The compromise that led to the supply chain attack leveraging the 3CX desktop app was actually another supply chain compromise, according to cybersecurity forensics firm Mandiant.
The Google-owned company published a blog detailing the supply chain compromise that affected the 3CX desktop app, which was allegedly perpetrated by a North Korean entity. However, the 3CX compromise was made possible via malicious software that was downloaded from Trading Technologies, a provider of futures trading software.
According to the company, the culprit was a malware-laced software package distributed via an earlier software supply chain compromise that began with a tampered installer for X_TRADER, a software package from Trading Technologies.
The download of that software led to the deployment of a malicious modular backdoor that Mandiant calls VEILEDSIGNAL. The X_TRADER platform was discontinued in 2020, but it was still available for download from the Trading Technologies website in 2022, Mandiant says.
In a blog, 3CX acknowledged that an employee downloaded the malicious Trading Technologies package to their personal computer. With the VEILEDSIGNAL backdoor installed, the threat actor was able to maintain persistence on the employee’s personal machine.
From there, the employee’s corporate credentials were stolen and used to access the corporate VPN just two days after the initial compromise of the employee’s personal computer.
According to Mandiant and 3CX, the threat actor used the Fast Reverse Proxy tool to move laterally within the 3CX environment, eventually compromising both the Windows and macOS build environments using additional malware deployments.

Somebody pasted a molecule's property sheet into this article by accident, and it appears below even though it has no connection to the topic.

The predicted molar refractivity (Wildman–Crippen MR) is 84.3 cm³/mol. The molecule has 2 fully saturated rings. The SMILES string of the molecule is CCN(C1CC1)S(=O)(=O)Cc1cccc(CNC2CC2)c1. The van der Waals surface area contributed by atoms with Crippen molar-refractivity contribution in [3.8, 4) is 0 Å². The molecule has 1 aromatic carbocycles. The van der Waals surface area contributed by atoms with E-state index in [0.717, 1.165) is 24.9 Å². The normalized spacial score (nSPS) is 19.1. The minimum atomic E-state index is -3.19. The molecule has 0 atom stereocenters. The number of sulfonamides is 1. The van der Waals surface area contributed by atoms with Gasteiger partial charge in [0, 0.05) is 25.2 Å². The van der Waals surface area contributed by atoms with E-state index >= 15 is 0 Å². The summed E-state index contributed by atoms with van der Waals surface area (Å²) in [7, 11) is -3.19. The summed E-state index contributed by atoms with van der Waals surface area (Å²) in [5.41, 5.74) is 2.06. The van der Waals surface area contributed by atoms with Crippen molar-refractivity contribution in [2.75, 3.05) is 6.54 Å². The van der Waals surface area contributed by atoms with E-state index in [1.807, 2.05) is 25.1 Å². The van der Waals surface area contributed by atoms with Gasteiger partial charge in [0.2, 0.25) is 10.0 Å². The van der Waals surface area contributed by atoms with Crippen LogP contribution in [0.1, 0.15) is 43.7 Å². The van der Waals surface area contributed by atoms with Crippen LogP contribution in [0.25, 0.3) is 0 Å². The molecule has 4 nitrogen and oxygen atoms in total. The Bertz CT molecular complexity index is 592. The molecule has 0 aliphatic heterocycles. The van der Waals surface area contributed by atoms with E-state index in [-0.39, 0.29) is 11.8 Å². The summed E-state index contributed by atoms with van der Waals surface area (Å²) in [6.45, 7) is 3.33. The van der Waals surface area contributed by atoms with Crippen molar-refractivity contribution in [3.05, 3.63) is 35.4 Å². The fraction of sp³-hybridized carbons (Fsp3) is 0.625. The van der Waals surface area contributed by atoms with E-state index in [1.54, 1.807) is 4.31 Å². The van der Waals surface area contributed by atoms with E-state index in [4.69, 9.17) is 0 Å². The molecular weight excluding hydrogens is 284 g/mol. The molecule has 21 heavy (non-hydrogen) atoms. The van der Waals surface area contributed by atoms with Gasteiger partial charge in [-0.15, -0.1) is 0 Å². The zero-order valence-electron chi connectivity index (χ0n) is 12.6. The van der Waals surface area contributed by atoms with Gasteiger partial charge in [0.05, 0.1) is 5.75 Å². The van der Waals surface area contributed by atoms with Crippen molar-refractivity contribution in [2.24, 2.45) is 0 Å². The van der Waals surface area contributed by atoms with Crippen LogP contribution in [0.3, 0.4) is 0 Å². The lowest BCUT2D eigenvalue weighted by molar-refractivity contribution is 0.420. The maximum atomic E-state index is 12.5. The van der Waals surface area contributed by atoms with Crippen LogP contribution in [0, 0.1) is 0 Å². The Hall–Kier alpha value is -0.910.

In response to the attacks, 3CX developed a seven-step security action plan that includes:
- Hardening multiple layers of network security
- Revamping build security
- Product security reviews with Mandiant
- Enhancing product security features
- Ongoing penetration testing
- Refining crisis management and alert handling plans
- Establishing a new department for network operations and security
The compromise of 3CX was first disclosed in late March, with malicious activity involving the company’s desktop app including communicating with hacker-controlled infrastructure, deployment of second-stage payloads and some hands-on-keyboard activities.
Researchers say those payloads were used to download a third-stage information stealer that allowed attackers to collect information from popular web browsers such as Google Chrome, Microsoft Edge, brace and Mozilla Firefox.
According to Mandiant, this type of “cascading software supply chain compromise” such as this can be potentially devastating and reach a large number of victims.
“The identified software supply chain compromise is the first we are aware of which has led to a cascading software supply chain compromise,” the firm says. “It shows the potential reach of this type of compromise, particularly when a threat actor can chain intrusions as demonstrated in this investigation.”
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